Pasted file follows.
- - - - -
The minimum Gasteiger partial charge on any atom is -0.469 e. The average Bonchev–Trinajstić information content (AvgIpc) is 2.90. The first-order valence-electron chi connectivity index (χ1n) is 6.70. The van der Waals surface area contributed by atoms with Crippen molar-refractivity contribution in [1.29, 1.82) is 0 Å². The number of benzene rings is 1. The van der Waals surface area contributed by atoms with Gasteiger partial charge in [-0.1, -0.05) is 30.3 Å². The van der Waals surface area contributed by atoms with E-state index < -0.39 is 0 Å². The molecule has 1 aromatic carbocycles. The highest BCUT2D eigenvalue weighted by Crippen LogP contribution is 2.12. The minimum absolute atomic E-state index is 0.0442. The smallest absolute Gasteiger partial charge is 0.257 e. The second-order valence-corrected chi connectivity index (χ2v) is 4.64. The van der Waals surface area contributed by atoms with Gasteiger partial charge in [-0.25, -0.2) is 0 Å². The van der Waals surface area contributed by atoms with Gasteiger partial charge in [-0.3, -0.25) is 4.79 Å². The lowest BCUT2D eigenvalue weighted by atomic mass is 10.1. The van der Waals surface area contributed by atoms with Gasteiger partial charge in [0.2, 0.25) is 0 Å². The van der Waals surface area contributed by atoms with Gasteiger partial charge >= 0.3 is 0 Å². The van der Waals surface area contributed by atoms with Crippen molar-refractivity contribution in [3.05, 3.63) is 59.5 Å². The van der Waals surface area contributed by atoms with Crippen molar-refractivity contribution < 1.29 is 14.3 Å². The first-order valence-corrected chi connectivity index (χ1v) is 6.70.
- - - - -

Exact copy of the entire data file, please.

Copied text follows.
The minimum Gasteiger partial charge on any atom is -0.469 e. The average Bonchev–Trinajstić information content (AvgIpc) is 2.90. The first-order valence-electron chi connectivity index (χ1n) is 6.70. The van der Waals surface area contributed by atoms with Crippen molar-refractivity contribution in [1.29, 1.82) is 0 Å². The number of benzene rings is 1. The van der Waals surface area contributed by atoms with Gasteiger partial charge in [-0.1, -0.05) is 30.3 Å². The van der Waals surface area contributed by atoms with E-state index < -0.39 is 0 Å². The molecule has 1 aromatic carbocycles. The highest BCUT2D eigenvalue weighted by Crippen LogP contribution is 2.12. The minimum absolute atomic E-state index is 0.0442. The smallest absolute Gasteiger partial charge is 0.257 e. The second-order valence-corrected chi connectivity index (χ2v) is 4.64. The van der Waals surface area contributed by atoms with Gasteiger partial charge in [-0.25, -0.2) is 0 Å². The van der Waals surface area contributed by atoms with Gasteiger partial charge in [-0.3, -0.25) is 4.79 Å². The lowest BCUT2D eigenvalue weighted by atomic mass is 10.1. The van der Waals surface area contributed by atoms with Gasteiger partial charge in [0.2, 0.25) is 0 Å². The van der Waals surface area contributed by atoms with Gasteiger partial charge >= 0.3 is 0 Å². The van der Waals surface area contributed by atoms with Crippen molar-refractivity contribution in [3.05, 3.63) is 59.5 Å². The van der Waals surface area contributed by atoms with Crippen molar-refractivity contribution < 1.29 is 14.3 Å². The first-order valence-corrected chi connectivity index (χ1v) is 6.70.